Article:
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Linux chown Command Summary with Examples

Linux chown allows you to change file owner and group.
  1. Purpose - Learn what chown is for and how to find help.
  2. Options - Review a few common options and arguments.
  3. Examples - Walk through code examples with chown.
  4. A tip - Finish off with one more insight.
face pic by Paul Alan Davis, CFA
Updated: February 24, 2021
In this tutorial on Linux chown, 76 of 100, below find a 3-4 minute introductory video, a text-based tutorial and all of the code examples from the video.

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Examples of the Linux chown Command


Learn to change a file's owner and group at the Linux command line.

Video Tutorial

Videos can also be accessed from the Linux Essentials Playlist on YouTube.

Linux chown Command Summary with Examples (3:39)

Video Script

The Command and Why You Need It

Our seventy-sixth word, or command to memorize is chown from our category Users.

chown allows you to change file owner and group.

Common Linux chown Options
-options description
-h, --help Print help screen
-R, --recursive Apply to files within directories recursively

Recall from the previous video (tutorial) on chmod, we learned how to change file permissions for the owner, group and world. Now we'll make changes to the owner of the file itself, so the new owner can make changes.

Before we start, it helps to think of commands as mini programs and most follow this structure: command -option(s) argument(s).

The chown command has 14 options, the first argument is the new owner, then colon : then the new group and the file or directory.

Like most commands, help is available with double-dash --help. The -r option applies changes to directories recursively.

So why is chown an important command? Well, since the file or directory owner has additional rights, it's important to know how to make ownership changes. And now you know how to do that.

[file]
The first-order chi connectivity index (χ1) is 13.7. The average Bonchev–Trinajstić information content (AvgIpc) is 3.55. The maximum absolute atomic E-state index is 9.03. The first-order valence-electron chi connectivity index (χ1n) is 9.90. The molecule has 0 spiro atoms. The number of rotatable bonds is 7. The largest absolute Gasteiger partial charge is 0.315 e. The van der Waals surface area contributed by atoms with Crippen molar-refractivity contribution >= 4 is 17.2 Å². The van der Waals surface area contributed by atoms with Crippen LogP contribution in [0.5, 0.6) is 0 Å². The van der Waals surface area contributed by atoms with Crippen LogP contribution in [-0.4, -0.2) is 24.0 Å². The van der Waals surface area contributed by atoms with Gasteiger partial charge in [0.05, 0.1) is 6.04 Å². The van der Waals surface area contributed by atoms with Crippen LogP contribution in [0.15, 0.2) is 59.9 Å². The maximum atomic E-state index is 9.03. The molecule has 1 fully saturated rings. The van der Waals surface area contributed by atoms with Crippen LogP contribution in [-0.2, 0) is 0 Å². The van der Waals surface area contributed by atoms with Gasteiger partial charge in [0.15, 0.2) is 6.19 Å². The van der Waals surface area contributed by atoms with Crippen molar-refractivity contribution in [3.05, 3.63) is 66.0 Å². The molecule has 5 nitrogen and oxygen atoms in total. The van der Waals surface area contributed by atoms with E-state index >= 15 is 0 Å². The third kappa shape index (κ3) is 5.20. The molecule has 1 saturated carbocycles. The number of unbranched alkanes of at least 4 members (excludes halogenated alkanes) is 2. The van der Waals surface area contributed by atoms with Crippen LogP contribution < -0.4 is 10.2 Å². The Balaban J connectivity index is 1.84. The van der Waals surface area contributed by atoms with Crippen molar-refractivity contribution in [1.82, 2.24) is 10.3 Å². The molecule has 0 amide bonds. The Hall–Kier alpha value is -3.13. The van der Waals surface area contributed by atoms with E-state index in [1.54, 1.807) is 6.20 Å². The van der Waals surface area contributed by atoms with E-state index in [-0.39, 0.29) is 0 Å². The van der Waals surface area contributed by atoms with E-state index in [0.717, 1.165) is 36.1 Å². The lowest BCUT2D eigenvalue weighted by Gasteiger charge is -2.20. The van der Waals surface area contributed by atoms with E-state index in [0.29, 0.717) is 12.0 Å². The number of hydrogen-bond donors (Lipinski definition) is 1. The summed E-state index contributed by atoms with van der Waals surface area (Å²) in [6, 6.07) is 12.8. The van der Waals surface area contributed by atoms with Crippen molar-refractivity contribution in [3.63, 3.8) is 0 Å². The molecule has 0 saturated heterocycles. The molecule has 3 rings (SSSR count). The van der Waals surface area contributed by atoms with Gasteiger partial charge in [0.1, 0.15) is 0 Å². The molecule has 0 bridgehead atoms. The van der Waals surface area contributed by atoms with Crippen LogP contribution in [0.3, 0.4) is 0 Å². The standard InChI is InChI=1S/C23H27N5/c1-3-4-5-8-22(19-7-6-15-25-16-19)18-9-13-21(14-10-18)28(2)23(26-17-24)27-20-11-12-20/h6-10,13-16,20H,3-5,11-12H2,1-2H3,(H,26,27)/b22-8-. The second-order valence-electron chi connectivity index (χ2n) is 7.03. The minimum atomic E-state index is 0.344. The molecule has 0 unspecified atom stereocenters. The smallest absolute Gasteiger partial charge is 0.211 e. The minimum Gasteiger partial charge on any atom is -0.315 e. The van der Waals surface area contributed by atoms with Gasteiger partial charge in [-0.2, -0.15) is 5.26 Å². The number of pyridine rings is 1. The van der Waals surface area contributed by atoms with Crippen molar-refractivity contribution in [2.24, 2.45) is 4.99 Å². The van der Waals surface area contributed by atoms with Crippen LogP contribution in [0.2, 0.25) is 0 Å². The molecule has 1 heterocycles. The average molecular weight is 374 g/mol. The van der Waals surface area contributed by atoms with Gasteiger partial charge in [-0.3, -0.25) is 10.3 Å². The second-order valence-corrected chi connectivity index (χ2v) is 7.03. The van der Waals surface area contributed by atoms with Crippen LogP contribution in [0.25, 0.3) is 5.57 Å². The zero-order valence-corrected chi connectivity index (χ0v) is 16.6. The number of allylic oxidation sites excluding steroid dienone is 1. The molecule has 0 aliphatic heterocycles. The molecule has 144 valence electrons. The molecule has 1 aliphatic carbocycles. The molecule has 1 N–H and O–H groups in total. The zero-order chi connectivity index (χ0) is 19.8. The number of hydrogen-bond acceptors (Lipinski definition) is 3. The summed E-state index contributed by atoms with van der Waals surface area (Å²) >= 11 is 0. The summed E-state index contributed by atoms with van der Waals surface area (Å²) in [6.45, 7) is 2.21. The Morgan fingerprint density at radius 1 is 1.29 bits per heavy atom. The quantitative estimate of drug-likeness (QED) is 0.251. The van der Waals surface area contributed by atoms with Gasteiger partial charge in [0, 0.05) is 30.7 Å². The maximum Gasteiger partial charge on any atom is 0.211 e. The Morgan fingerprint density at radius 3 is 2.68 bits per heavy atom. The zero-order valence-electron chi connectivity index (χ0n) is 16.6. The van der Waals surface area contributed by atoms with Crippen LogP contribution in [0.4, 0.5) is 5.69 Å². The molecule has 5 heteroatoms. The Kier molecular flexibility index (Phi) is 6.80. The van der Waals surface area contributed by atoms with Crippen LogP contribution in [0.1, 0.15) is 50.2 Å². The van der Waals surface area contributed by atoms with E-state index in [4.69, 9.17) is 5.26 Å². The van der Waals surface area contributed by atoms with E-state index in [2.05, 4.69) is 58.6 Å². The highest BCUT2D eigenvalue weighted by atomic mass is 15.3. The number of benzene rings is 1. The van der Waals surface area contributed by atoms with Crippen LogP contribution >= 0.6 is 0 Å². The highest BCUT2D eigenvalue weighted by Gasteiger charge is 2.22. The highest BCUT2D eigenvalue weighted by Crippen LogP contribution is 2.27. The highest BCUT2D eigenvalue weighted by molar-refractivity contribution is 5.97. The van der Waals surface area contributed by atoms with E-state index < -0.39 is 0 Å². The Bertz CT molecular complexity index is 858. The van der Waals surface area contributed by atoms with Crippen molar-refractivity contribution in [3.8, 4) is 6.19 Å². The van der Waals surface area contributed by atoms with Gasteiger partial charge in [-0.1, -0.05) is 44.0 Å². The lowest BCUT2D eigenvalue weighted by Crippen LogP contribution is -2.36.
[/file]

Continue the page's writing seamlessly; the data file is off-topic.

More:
Okay, the best way to embed this in your memory is by typing in your own terminal window.

Find this on your Mac using a program called Terminal. On Linux use Terminal or Konsole, and currently Microsoft is adding this functionality to Windows.

Here we go. Let's start by viewing a new empty file I created using the touch command for this video and I called it video76.txt and the owner is paul and group is paul.

$ ls -l video76.txt -rw-r--r-- 1 paul paul 0 Nov 8 13:41 video76.txt

Oh, also while I'm here, I won't do it now, but when you have time, do a cat /etc/group to see a listing of groups on your system.

Okay, next let's change the owner and group to the root user using chown root:root video76.txt and Enter.

$ chown root:root video76.txt

And last, let's verify with ls -l for the long format, on video76.txt that shows two additional columns.

$ ls -l video76 -rw-r--r-- 1 root root 0 Nov 8 13:41 video76.txt

And it looks like it was changed.

A Final Tip

Okay now you know how to use chown. And you know the syntax for commands, options and arguments.

One last tip about the chown command. So there is a legacy command chgrp, used to change groups before the functionality was added to chown. And so you don't really have to look that one up or memorize it. It just gives you one less command to think about.

Okay, thanks for visiting today. I hope this was a helpful introduction to the chown command.

Learn More About The Series

For an overview of the 100 videos, the 8 quizzes, a cheat sheet, the categories and a Q&A section, visit:

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